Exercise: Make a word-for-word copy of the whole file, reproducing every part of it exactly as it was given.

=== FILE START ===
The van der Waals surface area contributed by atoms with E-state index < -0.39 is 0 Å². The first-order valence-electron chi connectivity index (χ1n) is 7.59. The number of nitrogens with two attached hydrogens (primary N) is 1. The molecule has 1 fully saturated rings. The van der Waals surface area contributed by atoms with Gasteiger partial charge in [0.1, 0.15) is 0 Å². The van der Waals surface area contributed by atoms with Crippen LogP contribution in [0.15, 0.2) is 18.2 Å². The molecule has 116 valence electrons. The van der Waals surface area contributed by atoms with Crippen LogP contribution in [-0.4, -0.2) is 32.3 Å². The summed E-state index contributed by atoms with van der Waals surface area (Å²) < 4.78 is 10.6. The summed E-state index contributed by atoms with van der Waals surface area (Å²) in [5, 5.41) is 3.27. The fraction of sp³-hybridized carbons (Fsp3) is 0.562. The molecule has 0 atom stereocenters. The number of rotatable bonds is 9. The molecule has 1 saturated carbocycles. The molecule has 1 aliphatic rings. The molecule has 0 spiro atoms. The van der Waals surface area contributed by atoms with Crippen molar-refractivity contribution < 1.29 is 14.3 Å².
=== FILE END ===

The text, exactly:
The van der Waals surface area contributed by atoms with E-state index < -0.39 is 0 Å². The first-order valence-electron chi connectivity index (χ1n) is 7.59. The number of nitrogens with two attached hydrogens (primary N) is 1. The molecule has 1 fully saturated rings. The van der Waals surface area contributed by atoms with Gasteiger partial charge in [0.1, 0.15) is 0 Å². The van der Waals surface area contributed by atoms with Crippen LogP contribution in [0.15, 0.2) is 18.2 Å². The molecule has 116 valence electrons. The van der Waals surface area contributed by atoms with Crippen LogP contribution in [-0.4, -0.2) is 32.3 Å². The summed E-state index contributed by atoms with van der Waals surface area (Å²) < 4.78 is 10.6. The summed E-state index contributed by atoms with van der Waals surface area (Å²) in [5, 5.41) is 3.27. The fraction of sp³-hybridized carbons (Fsp3) is 0.562. The molecule has 0 atom stereocenters. The number of rotatable bonds is 9. The molecule has 1 saturated carbocycles. The molecule has 1 aliphatic rings. The molecule has 0 spiro atoms. The van der Waals surface area contributed by atoms with Crippen molar-refractivity contribution < 1.29 is 14.3 Å².